The maisonette at the Zürcher Münsterhof offers on 180 square meters more than most hotels: a maxibar instead of a minibar, a modern kitchen, sound system in all rooms, two fireplaces, a 24-hour concierge service.
Airbnb 2.0 – Bilanz about Le Bijou
Apple founder Steve Wozniak stayed here, Jordan Belfort alias “The Wolf of Wall Street” as well, Eva Longoria posted photos on Instagram. A sauna room in the attic, on the terrace a whirlpool, there is even a scenting system with a specially mixed smell. “We are very particular about this” says Madeleine Fallegger. In their company Le Bijou, she and her partner Alexander Hübner rent 35 such luxury apartments in Zurich, Berne, Zug, Lucerne and Basel to tourists and business travelers.
The occupancy rate is 92 percent. “It’s going very well for us,” says Hübner. “Last year, we grew by 400 percent, this year it is expected to be as much again.” Le Bijou will make a turnover of around ten million Swiss francs. The company has 40 employees: They design and decorate the furniture, clean the accommodations, program the app to control the lights in the apartments, to order food or to book an excursion.
Le Bijou has become big thanks to Airbnb. Without the internet booking platform “we would not have done it,” says Hübner. “Airbnb has awakened the awareness among the people that you can stay in a private accommodation instead of staying in a hotel. This helped us a lot.” 26,000 accommodations can currently be booked with Airbnb in Switzerland, from a sofa in the living room for CHF 79 per night to the apartment at the Münsterhof for a maximum of 3800 francs. Business is booming. “In 2016, we recorded almost 450,000 guest arrivals in Switzerland, 80 percent more than during the year before,” says Alexander Schwarz, CEO of Airbnb for Switzerland, Austria and Germany. More than one million trips were booked out from Switzerland with Airbnb. Around 80 million travelers worldwide used the platform last year. That all adds up: the company is expected to implement $ 2.8 billion this year and $ 8.5 billion are expected for the year 2020. Because Airbnb is growing faster than the competition, such as the Swiss HouseTrip, the German Wimdu or 9flats, those have no chance. The provision of accommodation is a “winner takes it all”-market.
So HouseTrip, once celebrated as the most hopeful Swiss start-up, last year was swallowed by TripAdvisor. And in the nine years since the company’s foundation, Airbnb has become the world’s fourth-largest start-up: the company based in San Francisco is currently valued at $ 31 billion.
The Travel Corporation
This, of course, is not enough for the founders. They already work on Airbnb 2.0. The accommodation platform has to bei transfomed into no less than a full-featured travel corporation. “Airbnb is becoming a platform for the entire travel experience, from the start of the journey until the return home” says Schwarz. The global accommodation market is worth $ 700 billion annually. An important part of it are business travelers. At Airbnb so far they figure ten percent of the overnight stays. Now they are actively courted.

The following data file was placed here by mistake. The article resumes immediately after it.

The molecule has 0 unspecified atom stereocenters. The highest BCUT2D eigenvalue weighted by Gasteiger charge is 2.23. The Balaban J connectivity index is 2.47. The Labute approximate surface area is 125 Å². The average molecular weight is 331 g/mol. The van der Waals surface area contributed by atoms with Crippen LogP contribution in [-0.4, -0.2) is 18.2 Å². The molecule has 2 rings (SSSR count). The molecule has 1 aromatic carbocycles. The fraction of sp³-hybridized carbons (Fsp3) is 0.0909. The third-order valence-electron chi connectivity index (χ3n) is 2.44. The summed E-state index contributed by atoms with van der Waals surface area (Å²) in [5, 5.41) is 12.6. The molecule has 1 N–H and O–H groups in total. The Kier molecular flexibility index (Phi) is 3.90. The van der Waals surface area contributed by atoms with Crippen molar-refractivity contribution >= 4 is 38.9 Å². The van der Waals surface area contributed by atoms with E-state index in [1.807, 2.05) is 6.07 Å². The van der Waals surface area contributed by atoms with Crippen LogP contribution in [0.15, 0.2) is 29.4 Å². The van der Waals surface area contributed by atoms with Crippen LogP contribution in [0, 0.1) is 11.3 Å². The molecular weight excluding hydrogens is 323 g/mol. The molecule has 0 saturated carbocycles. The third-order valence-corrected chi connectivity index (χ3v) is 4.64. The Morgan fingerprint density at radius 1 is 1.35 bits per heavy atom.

Under the “Business Travel Ready” label, the platform features those accommodations seperately that specifically meet the needs of business customers: 24-hour check-in, Wi-Fi, or an iron to get the crumpled jacket back in shape. “The Swiss market is particularly important because many large corporations and international company-headquarters are located there,” says Schwarz. Worldwide, 250,000 companies already book accommodation for their employees through Airbnb.
In order to increase this number, Aibnb has partnered with American Express and BCD Travel. It is even compatible with the travel cost accounting system Concur, since the takeover by SAP a standard-solution at many large corporations. The travel managers of the companies are accordingly trained by Airbnb. “The acceptance is very good, we expect this area to grow in proportion to our overall growth,” says Schwarz. And he has noticed that the business travelers thanks to Airbnb are staying longer on the spot, four and a half days instead of two days. “Many of them prolong their stay privately for a couple of days.”
The perpetual start-up is also pushing forward into the adventure sector. The activities that can be booked on the platform are called “Discoveries” . The selection already includes more than 1000 offers: from practice lessons with a ballerina in San Francisco, a pub crawl through the jazz clubs of London and a sushi workshop in Tokyo through to a conversation with Nelson Mandela’s former prison guard in Cape Town. “We want to enable the traveler to delve into a city instead of just watching,” Schwarz says. Airbnb checks the quality of the tours, insures the participants and keeps a 20 percent commission.
On discovery tour
This way the company is entering the market of additional travel services, where also the Swiss start-up GetYourGuide is successful. “This develops very positively” says Schwarz, “over 90 per cent of the discoveries are rated by the travelers with five stars.” Airbnb is planning to offer adventures this year in 51 cities, while Berlin will be the first city in Europe. Schwarz can´t say when Switzerland will have a turn, “If there´ll be enough offers from hosts in a Swiss city, we will surely look at it.”
The new function «places» on the Airbnb platform is a similar option: insider tips of the locals away from mass tourism. In addition there are audio guides and the opportunity to meet other travelers who are in the same city at the same time. Also at this there is no specific time schedule for a launch in Switzerland. “We will peer at this with several Swiss tourist agents,” says Schwarz.